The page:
How can we address misery within ourselves in a way that elevates our perspective and frees us from wallowing in an emotional underworld? Rachel cautions us to be tender with ourselves. If we let our pain teach us, we will be bettered by it. -Editor
Often I think the hells trick us into being more miserable than we need to be. Perhaps we don’t feel as energized or as happy as we would like some days. And some days we feel a little depressed and down. But do we say to ourselves, “Oh hello, sadness how are you today? What do you need?” No. Not usually. Most of the time we say, “Go away misery! I want happiness! Leave me alone. I hate you.” And then we begin to get mad at ourselves for being so miserable. And it spreads to those around us and sometimes we feel guilty for lashing out at others just because we are miserable. And the hells have a party because our misery becomes a toilet bowl being flushed—an endless spiral downwards.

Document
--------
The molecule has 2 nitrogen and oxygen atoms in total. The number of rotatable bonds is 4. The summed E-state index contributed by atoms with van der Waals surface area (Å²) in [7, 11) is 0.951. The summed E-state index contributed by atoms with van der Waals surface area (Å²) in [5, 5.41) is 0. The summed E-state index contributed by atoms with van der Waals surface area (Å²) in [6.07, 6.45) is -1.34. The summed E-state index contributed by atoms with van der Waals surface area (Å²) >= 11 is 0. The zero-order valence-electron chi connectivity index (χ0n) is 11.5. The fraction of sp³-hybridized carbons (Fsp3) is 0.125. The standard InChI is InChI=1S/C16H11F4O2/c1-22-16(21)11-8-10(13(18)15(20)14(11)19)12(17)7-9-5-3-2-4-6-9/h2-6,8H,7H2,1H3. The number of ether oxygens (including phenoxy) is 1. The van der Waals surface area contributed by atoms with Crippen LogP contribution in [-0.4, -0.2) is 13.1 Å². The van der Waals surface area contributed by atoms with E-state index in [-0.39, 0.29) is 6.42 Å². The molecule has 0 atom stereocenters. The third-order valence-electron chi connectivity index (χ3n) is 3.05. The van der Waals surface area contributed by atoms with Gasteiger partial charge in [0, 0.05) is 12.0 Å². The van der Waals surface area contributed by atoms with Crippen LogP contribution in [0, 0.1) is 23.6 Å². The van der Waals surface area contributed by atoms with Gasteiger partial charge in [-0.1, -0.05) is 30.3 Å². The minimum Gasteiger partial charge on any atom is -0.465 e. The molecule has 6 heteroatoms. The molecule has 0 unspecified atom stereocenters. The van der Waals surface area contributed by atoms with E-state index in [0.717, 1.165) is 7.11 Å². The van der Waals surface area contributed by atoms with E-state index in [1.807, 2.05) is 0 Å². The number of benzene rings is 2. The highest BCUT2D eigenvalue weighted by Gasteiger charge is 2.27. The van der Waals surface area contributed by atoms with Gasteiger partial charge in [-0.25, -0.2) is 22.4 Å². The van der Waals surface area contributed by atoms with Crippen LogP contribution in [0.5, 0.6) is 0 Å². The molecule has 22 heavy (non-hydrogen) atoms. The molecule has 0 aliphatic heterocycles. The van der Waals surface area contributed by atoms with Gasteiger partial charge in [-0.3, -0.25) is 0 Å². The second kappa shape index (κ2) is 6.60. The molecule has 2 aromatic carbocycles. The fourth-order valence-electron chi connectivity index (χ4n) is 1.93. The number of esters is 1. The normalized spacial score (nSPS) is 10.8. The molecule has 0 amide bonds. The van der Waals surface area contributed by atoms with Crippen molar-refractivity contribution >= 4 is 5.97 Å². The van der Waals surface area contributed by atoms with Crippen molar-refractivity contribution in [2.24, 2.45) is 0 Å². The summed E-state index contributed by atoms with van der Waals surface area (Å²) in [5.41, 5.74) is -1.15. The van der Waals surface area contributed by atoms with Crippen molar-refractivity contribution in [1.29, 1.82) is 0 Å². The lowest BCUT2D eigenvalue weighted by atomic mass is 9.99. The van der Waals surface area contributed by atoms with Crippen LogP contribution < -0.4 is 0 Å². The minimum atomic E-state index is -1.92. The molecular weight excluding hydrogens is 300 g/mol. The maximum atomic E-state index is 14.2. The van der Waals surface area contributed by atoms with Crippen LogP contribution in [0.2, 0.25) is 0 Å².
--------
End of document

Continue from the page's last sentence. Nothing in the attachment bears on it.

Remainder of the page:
How can we stop this downward spiral? Plugging it up often seems like the easiest way. Bottle up that emotion! Ignore irritation! But Thomas Moore in his book Care of the Soul cautions: “Hiding the dark places results in a loss of soul” (148). As tempting as it is to ignore or bury the things that bother us, we actually are stifling a part of ourselves that needs listening to. Moore also says: “Care of the soul begins with observance of how the soul manifests itself and how it operates...Observance is a word from ritual and religion. It means to watch out for but also to keep and honor, as in the observance of a holiday” (5). So when negative states are manifest in our life, does observing and honoring those states help?